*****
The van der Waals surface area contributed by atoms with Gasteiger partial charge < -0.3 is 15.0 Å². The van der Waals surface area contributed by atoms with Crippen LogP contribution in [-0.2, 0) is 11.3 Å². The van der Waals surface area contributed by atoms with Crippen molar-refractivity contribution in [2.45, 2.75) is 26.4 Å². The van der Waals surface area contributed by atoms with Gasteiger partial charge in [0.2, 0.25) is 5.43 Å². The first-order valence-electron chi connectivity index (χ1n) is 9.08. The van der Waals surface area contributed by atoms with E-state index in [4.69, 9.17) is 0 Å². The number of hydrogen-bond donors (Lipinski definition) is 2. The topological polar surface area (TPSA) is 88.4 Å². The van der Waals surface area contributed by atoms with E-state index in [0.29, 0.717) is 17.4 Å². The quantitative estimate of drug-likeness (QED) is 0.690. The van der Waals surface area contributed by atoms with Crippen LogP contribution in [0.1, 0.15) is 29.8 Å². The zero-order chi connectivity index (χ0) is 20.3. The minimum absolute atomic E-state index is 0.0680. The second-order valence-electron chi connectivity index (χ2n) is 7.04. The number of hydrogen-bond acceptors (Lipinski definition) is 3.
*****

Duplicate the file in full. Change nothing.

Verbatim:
The van der Waals surface area contributed by atoms with Gasteiger partial charge < -0.3 is 15.0 Å². The van der Waals surface area contributed by atoms with Crippen LogP contribution in [-0.2, 0) is 11.3 Å². The van der Waals surface area contributed by atoms with Crippen molar-refractivity contribution in [2.45, 2.75) is 26.4 Å². The van der Waals surface area contributed by atoms with Gasteiger partial charge in [0.2, 0.25) is 5.43 Å². The first-order valence-electron chi connectivity index (χ1n) is 9.08. The van der Waals surface area contributed by atoms with E-state index in [4.69, 9.17) is 0 Å². The number of hydrogen-bond donors (Lipinski definition) is 2. The topological polar surface area (TPSA) is 88.4 Å². The van der Waals surface area contributed by atoms with E-state index in [0.29, 0.717) is 17.4 Å². The quantitative estimate of drug-likeness (QED) is 0.690. The van der Waals surface area contributed by atoms with Crippen LogP contribution in [0.1, 0.15) is 29.8 Å². The zero-order chi connectivity index (χ0) is 20.3. The minimum absolute atomic E-state index is 0.0680. The second-order valence-electron chi connectivity index (χ2n) is 7.04. The number of hydrogen-bond acceptors (Lipinski definition) is 3.